Thursday, November 11, 2010


I left in the dark, scurrying down the streets of Oaxaca with the other faithful in search of peace and contemplation at sunrise. I passed the doorways of the banks with la revolucion graffiti tagging their broad lintels; young adults gathered in the middle of the streets around scaffolding and tables stacked up for some purpose related to the upcoming Holy Days I suppose; I wondered, as usual, as they eyed me warily, about the wisdom of setting out for a destination whose location nor path was certain. Many times I have chided myself in the darkness of mornings just like this one; but the soft, gauzy air of early morning seduces me and whispers in my ear, so sweetly, what's the worsssst that can happen? So I push on. But then, right at the very end of block 5, it all unfolds and snaps open right at my toes, exploding without warning nor omen, and opens up as high as my neck can stretch with such a jerk, that I involuntarily gasp. Santo Domingo. Just like the desk clerk said. I can hear the priest intoning the
opening prayers and I shake my head as I run up the steps: once again, about as far away from home
as you can get, I am saved by the loving arms of the Holy Roman Church. I pick up my pace and enter, bowing my head and folding my hands, so everyone will know this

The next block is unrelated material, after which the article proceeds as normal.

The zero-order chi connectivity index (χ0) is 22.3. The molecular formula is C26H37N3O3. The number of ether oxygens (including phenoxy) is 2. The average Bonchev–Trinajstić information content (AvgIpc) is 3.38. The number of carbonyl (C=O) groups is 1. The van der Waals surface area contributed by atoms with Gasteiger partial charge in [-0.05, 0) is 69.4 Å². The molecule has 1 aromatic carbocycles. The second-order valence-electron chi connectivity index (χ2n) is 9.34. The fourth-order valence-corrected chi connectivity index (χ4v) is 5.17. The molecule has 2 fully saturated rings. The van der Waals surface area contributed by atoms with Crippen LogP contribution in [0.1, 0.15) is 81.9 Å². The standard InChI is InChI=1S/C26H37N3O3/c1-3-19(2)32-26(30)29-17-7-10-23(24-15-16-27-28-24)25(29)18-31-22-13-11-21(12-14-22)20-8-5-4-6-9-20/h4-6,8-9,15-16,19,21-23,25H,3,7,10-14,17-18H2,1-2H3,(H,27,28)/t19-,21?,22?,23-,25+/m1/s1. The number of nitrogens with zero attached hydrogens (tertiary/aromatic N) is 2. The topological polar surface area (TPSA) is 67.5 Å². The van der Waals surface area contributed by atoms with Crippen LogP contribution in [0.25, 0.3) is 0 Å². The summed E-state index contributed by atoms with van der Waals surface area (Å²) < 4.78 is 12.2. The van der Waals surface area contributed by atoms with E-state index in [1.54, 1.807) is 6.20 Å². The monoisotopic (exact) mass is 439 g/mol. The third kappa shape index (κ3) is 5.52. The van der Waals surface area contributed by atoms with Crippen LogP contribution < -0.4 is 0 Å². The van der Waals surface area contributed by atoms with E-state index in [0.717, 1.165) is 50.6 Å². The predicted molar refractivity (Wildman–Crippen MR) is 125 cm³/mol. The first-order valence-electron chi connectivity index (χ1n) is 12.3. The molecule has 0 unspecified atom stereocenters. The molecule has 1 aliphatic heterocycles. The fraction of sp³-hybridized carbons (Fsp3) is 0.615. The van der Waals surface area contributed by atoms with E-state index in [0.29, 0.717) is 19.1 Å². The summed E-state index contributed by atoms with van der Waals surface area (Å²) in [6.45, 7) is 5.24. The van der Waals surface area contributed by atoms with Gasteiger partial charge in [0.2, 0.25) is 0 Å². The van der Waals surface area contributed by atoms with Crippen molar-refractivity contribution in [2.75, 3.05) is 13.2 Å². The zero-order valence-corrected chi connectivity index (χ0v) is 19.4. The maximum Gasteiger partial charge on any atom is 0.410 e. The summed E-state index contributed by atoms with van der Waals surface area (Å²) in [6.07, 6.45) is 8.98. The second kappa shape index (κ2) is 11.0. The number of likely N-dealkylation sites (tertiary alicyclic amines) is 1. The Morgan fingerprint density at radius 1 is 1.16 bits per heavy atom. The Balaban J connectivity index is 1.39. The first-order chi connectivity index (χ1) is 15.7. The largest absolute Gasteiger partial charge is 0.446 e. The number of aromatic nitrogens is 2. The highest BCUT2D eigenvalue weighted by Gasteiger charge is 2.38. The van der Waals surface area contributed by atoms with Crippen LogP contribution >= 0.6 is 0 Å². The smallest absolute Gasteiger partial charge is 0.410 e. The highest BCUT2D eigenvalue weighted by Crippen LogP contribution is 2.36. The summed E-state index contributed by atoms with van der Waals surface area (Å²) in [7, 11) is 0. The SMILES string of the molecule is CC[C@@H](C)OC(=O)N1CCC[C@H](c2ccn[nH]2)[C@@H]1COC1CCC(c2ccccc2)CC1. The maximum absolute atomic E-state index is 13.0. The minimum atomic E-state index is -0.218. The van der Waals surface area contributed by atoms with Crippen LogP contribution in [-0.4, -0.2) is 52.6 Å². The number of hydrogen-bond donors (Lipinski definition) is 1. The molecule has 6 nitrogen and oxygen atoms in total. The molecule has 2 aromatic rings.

white-skinned green-eyed gringo
comes in peace. Actually looking for redemption. I march
right down front, because I can, and slip into an open spot, sinking to my knees and beginning, Hail Mary, my Dear Friend, I'm here again.SaveMe.
Help Me. She comes to me then,
with rest and understanding and

the readings begin. Then, the
priest, white and Irish, speaks the words of the New Testament.
I had no idea the Irish could speak spot-on Spanish. I listen to it all, the cadence cueing me when my vocabulary fails and soon the kiss of peace fills the

air. The people around me are not afraid of me nor resentful
that I share their special moment in the day. The deacon offers me the Body of Christ, as it's done all over the world, and once again, I am calmed and humbled to know that I am loved
and that I belong. I am grateful. But sad and puzzled at the gorgeous art of
magnificent church: all white fathers. Only one native-skinned saint among the bunch, off in a corner. If Rome expected me to raise my black-eyed children in a house where we looked to the Great White Fathers for all things, I'm afraid there'd be more than just a pequeno la revolucion in my soul.

Like the Italians know everything.

On Assignment
Oaxaca City, Oaxaca MEXICO

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